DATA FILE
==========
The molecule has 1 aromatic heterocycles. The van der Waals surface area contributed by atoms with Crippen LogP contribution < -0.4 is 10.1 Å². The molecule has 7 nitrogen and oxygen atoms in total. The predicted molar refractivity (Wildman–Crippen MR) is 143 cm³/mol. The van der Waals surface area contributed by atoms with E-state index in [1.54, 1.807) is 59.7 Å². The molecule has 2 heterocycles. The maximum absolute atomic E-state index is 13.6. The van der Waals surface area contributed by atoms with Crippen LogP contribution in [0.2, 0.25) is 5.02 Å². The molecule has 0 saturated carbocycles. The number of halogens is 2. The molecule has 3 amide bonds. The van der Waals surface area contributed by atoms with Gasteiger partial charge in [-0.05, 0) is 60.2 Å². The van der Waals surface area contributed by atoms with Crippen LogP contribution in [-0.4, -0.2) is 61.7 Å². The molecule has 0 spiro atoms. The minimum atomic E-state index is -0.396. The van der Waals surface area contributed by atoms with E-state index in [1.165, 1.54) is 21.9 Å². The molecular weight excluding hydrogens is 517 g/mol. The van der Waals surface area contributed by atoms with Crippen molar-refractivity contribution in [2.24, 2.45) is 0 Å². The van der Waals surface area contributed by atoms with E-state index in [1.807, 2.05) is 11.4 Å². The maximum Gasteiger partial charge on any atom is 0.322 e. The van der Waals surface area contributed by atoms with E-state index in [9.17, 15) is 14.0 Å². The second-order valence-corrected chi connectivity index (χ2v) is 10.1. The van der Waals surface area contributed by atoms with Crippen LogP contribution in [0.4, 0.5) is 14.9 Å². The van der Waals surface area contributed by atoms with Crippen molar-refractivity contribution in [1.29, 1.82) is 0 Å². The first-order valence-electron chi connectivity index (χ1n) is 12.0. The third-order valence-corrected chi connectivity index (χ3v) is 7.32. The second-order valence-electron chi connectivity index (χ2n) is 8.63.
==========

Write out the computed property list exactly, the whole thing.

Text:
The molecule has 1 aromatic heterocycles. The van der Waals surface area contributed by atoms with Crippen LogP contribution < -0.4 is 10.1 Å². The molecule has 7 nitrogen and oxygen atoms in total. The predicted molar refractivity (Wildman–Crippen MR) is 143 cm³/mol. The van der Waals surface area contributed by atoms with E-state index in [1.54, 1.807) is 59.7 Å². The molecule has 2 heterocycles. The maximum absolute atomic E-state index is 13.6. The van der Waals surface area contributed by atoms with Crippen LogP contribution in [0.2, 0.25) is 5.02 Å². The molecule has 0 saturated carbocycles. The number of halogens is 2. The molecule has 3 amide bonds. The van der Waals surface area contributed by atoms with Gasteiger partial charge in [-0.05, 0) is 60.2 Å². The van der Waals surface area contributed by atoms with Crippen LogP contribution in [-0.4, -0.2) is 61.7 Å². The molecule has 0 spiro atoms. The minimum atomic E-state index is -0.396. The van der Waals surface area contributed by atoms with E-state index in [1.165, 1.54) is 21.9 Å². The molecular weight excluding hydrogens is 517 g/mol. The van der Waals surface area contributed by atoms with Crippen molar-refractivity contribution in [2.24, 2.45) is 0 Å². The van der Waals surface area contributed by atoms with E-state index in [1.807, 2.05) is 11.4 Å². The maximum Gasteiger partial charge on any atom is 0.322 e. The van der Waals surface area contributed by atoms with E-state index in [9.17, 15) is 14.0 Å². The second-order valence-corrected chi connectivity index (χ2v) is 10.1. The van der Waals surface area contributed by atoms with Crippen LogP contribution in [0.4, 0.5) is 14.9 Å². The van der Waals surface area contributed by atoms with Crippen molar-refractivity contribution in [1.29, 1.82) is 0 Å². The first-order valence-electron chi connectivity index (χ1n) is 12.0. The third-order valence-corrected chi connectivity index (χ3v) is 7.32. The second-order valence-electron chi connectivity index (χ2n) is 8.63.